Push the Panic Button

Aug. 2, 2012
A look at three wireless options for mobile duress system transmission

Workplace violence can strike anywhere, at any time. Roughly two million Americans are victims of workplace violence every year; in fact, according to a 2006 U.S. Department of Labor Statistics Survey, nearly five percent of the 7.1 million private industry business establishments in the United States had an incident of workplace violence within the previous 12 months. Worse, these represent only the reported incidents; some studies say only one in five is reported.

While it is impossible to entirely eliminate violence in the workplace, there are measures that can greatly reduce the risk of events occurring, or reduce the risk of events escalating to undesirable outcomes.

After surveying the range of security options available to the healthcare industry — one of those hardest hit by the epidemic of workplace violence — the Institute for Emergency Nursing Research, in a 2011 study, concluded that panic button/silent alarm systems lowered the odds of physical violence.

To be effective, a mobile panic button system must provide reliable operation in demanding environments, must provide alerts immediately and must provide accurate location information and coverage — not only in visible and high-traffic areas, but also in stairwells, parking garages, underground walkways and outparcels, since these are often locations where incidents occur.

The performance of a mobile panic button system, also called enterprise mobile duress, is dictated by its underlying technology. This article will compare three of the most popular mobile panic button wireless technologies: IEEE 802.11 WLAN (Wi-Fi); IEEE 802.15.4 ZigBee; and proprietary, repeater-based, 900MHz Frequency Hopping Spread Spectrum. Each has pros and cons that must be carefully weighed.

What it is: Wi-Fi is the term used for high-speed wireless local area networks (WLAN) based on IEEE 802.11 specifications. This well-established, file-transfer specified technology is capable of moving large amounts of voice and data over a moderate distance — usually measured in hundreds of feet — making it a fit for mobile computing applications. Airports, hotels, restaurants, and entire communities now offer public access to the Internet using Wi-Fi.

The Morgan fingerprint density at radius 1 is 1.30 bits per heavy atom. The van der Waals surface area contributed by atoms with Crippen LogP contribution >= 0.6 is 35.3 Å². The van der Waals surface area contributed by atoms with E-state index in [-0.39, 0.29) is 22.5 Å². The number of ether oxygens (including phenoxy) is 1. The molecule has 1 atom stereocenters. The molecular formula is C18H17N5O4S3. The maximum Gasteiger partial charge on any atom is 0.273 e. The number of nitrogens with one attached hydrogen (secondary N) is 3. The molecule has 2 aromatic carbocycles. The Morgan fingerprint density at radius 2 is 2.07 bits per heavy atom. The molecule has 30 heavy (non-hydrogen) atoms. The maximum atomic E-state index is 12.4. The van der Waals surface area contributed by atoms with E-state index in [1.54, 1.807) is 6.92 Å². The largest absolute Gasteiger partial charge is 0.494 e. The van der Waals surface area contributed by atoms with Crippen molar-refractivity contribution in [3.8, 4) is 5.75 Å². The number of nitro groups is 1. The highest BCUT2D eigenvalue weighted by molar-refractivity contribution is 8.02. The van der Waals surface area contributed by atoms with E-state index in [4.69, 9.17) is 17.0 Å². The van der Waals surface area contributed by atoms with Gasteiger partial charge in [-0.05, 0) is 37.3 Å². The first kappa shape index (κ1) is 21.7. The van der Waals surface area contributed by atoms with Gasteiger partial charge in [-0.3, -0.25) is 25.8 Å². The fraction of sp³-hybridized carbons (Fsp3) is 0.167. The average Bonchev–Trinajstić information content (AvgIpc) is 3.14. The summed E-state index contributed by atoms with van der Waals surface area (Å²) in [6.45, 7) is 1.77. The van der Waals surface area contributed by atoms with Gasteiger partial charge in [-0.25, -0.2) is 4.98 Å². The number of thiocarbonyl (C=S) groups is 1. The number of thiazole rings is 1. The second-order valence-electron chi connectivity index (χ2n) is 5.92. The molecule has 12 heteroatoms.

The advantages: The main attraction to using Wi-Fi for a mobile panic button is the appeal of leveraging an existing infrastructure and the apparent versatility of the generic Wi-Fi network.
One such versatility is when a Wi-Fi-based real-time location system (RTLS) for tracking assets, monitoring patient flow, and staff services is used in conjunction with panic buttons for duress.

Establishing location: In the RTLS application, location is established by measuring the signal strength of a transmitting tag as received by multiple Wi-Fi access points to estimate the distance the tag is from those access points. A simple trilateration calculation is performed to determine location. In many instances, just knowing which access point the tag is located closest to is sufficient.

The drawbacks: For RTLS systems that use Wi-Fi as a sort of “carrier signal,” the relatively short 2.4 GHz waveform is easily interrupted by moving assets — carts, beds, equipment, etc. — and especially human bodies. In a dynamic commercial environment, the result is unpredictable signal loss, making meaningful determination of location difficult. We have all felt this effect with our own laptops, and it can be resolved by simply repositioning, sometimes as little as a few feet.

When tracking assets or people for the purpose of workflow management, Wi-Fi RTLS is preferred. For the purposes of a mobile panic button application, however, where a staff member in danger cannot afford to be outside coverage,even for a brief time period, Wi-Fi or Wi-Fi-based RTLS has its challenges.

To establish acceptable location accuracy, additional wireless access points — or even an auxiliary technology such as infrared (IR) transmitters or RFID — are added to offset the limitations of a Wi-Fi-only infrastructure. While a dual-technology solution can better ensure accurate location of a duress event, the added infrastructure usually nullifies the financial advantages of using an existing Wi-Fi network.

Another concern with 2.4 GHz is that in many cases, the signal will not penetrate through and around building materials and structures to provide complete coverage over campus-sized distances without a significant build-out of the network. The inability of 2.4 GHz to cope with obstacles leads to null spots in coverage and brief outages — which are not necessarily a problem for most of the functions performed by RTLS, since it is easy to report an asset missing due to loss of signal. However, it is much harder to locate something or someone no longer “in range.”